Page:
The application of protease inhibitor to urine cell collection


Session type:

Bensita.M.V Thottakam1, Alessia Donnini1, Mary McKean2, Linda Gordon2, Durgesh Rana3, Marina Perrera3, Sian Chilcott4, Marie Corcoran4, Alex Wilson5
1Cytosystems Ltd, Aberdeen, UK, 2NHS Grampian, Aberdeen, UK, 3Manchester Royal Infirmary, Manchester, UK, 4Addenbrookes Hospital NHS Trust, Cambridge, UK, 5Robert Gordon University, Aberdeen, UK


Much emphasis has been given to the preservation of fresh urine samples in patients attending urology outpatient clinics. It was believed that addition of a protease inhibitor (Protease Inhibitor Cocktail Tablet, Roche Cat.No.11 836 145 001) could maintain cell integrity in urine specimens. The aim of this study was to examine the net added value of a protease inhibitor to such an urine collection.


50 patients who routinely attended the outpatient Urology Department at Addenbrookes Hospital, Cambridge provided urine samples into a standardised clean container. These samples were then inverted several times to ensure adequate mixing, split into two parts to one of which a “complete” Protease Inhibitor tablet was added. The urines were transferred directly to the laboratory, and processed using a novel cell collection device designed to capture and preserve cells. Slides were prepared using a ThinPrep 2000 processor. The paired slides were then read at two separate centres (Aberdeen Royal Infirmary, Manchester Royal Infirmary) by senior qualified Cytopathologists and assessed as to cell content, morphology and any degree of apoptosis. Total cell counts and quality of cell preparation were assessed using an ordinal scale as: 3 - Very high, 2 – Moderate, 1 – Low, 0 – Insufficient. A Wilcoxon Signed Rank test was used for comparison.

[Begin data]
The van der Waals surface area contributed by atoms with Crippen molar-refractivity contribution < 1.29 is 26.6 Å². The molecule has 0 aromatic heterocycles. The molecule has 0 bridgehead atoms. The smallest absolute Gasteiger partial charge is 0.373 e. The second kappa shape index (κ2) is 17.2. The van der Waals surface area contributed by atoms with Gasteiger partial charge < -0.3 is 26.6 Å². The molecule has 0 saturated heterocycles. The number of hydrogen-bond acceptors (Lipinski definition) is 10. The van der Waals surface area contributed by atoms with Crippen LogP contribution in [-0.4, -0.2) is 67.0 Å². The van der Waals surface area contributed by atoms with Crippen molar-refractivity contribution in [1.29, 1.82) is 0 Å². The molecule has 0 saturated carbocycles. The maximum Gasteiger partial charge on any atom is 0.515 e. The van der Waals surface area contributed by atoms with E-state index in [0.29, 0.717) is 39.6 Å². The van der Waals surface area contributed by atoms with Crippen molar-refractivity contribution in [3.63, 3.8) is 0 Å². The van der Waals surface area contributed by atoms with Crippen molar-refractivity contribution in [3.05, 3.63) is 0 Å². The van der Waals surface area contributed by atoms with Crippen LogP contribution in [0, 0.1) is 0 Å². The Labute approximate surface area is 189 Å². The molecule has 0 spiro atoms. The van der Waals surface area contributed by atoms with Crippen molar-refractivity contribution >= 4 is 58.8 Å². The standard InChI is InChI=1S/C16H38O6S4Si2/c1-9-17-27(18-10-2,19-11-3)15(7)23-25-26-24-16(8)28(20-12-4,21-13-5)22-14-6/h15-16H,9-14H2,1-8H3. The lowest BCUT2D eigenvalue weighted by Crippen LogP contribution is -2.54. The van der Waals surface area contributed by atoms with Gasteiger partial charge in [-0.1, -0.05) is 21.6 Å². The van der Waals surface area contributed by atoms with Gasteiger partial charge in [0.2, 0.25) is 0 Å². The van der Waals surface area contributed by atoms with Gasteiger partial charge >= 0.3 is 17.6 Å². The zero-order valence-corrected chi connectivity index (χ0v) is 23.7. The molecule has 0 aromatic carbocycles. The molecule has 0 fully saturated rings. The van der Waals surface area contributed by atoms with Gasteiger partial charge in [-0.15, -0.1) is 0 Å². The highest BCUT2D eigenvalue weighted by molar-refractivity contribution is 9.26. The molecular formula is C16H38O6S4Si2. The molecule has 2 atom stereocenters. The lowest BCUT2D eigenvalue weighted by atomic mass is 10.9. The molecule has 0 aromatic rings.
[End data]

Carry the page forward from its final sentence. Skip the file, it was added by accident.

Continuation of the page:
There was no evidence that cellular degradation was in any way prevented by the addition of protease inhibitor to the urine samples.  Statistical analysis did not show a significant difference in cell count between samples treated with or without Protease Inhibitor (p-Value = 0.317)


Preliminary data clearly indicated that the addition of an expensive protease inhibitor tablet does not improve the cellular integrity of preserved urines as opposed to those urines without added PI, all of which are processed within a 4-hour period from the time of void.